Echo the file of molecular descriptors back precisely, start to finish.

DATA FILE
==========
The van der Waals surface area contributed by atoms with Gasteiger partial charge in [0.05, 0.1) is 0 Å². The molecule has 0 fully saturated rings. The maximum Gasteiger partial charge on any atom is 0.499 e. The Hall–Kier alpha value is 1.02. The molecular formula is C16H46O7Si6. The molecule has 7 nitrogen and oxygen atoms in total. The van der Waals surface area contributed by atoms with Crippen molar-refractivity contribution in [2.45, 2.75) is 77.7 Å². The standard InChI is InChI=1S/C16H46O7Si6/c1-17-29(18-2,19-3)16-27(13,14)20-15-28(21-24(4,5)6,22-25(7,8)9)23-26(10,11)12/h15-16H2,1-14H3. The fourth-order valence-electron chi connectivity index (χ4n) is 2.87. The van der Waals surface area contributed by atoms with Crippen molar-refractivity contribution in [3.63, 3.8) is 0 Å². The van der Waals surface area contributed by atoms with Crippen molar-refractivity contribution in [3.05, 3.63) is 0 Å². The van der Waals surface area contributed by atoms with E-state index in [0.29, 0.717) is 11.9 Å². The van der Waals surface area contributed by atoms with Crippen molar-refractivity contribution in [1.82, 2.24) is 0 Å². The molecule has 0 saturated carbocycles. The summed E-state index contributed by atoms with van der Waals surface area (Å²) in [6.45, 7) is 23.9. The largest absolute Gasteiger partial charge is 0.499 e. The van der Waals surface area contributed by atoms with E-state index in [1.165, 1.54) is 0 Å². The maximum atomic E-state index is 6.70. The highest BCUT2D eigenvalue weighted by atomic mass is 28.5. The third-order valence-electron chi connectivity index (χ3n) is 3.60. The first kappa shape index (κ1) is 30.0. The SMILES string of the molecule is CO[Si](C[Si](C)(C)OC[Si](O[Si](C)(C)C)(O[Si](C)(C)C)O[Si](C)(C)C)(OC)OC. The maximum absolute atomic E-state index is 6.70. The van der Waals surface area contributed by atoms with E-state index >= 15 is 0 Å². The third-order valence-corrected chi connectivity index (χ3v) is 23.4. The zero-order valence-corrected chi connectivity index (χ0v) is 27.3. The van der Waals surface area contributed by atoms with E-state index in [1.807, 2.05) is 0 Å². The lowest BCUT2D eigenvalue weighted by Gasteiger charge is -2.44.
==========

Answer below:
The van der Waals surface area contributed by atoms with Gasteiger partial charge in [0.05, 0.1) is 0 Å². The molecule has 0 fully saturated rings. The maximum Gasteiger partial charge on any atom is 0.499 e. The Hall–Kier alpha value is 1.02. The molecular formula is C16H46O7Si6. The molecule has 7 nitrogen and oxygen atoms in total. The van der Waals surface area contributed by atoms with Crippen molar-refractivity contribution in [2.45, 2.75) is 77.7 Å². The standard InChI is InChI=1S/C16H46O7Si6/c1-17-29(18-2,19-3)16-27(13,14)20-15-28(21-24(4,5)6,22-25(7,8)9)23-26(10,11)12/h15-16H2,1-14H3. The fourth-order valence-electron chi connectivity index (χ4n) is 2.87. The van der Waals surface area contributed by atoms with Crippen molar-refractivity contribution in [3.63, 3.8) is 0 Å². The van der Waals surface area contributed by atoms with Crippen molar-refractivity contribution in [3.05, 3.63) is 0 Å². The van der Waals surface area contributed by atoms with E-state index in [0.29, 0.717) is 11.9 Å². The van der Waals surface area contributed by atoms with Crippen molar-refractivity contribution in [1.82, 2.24) is 0 Å². The molecule has 0 saturated carbocycles. The summed E-state index contributed by atoms with van der Waals surface area (Å²) in [6.45, 7) is 23.9. The largest absolute Gasteiger partial charge is 0.499 e. The van der Waals surface area contributed by atoms with E-state index in [1.165, 1.54) is 0 Å². The maximum atomic E-state index is 6.70. The highest BCUT2D eigenvalue weighted by atomic mass is 28.5. The third-order valence-electron chi connectivity index (χ3n) is 3.60. The first kappa shape index (κ1) is 30.0. The SMILES string of the molecule is CO[Si](C[Si](C)(C)OC[Si](O[Si](C)(C)C)(O[Si](C)(C)C)O[Si](C)(C)C)(OC)OC. The maximum absolute atomic E-state index is 6.70. The van der Waals surface area contributed by atoms with E-state index >= 15 is 0 Å². The third-order valence-corrected chi connectivity index (χ3v) is 23.4. The zero-order valence-corrected chi connectivity index (χ0v) is 27.3. The van der Waals surface area contributed by atoms with E-state index in [1.807, 2.05) is 0 Å². The lowest BCUT2D eigenvalue weighted by Gasteiger charge is -2.44.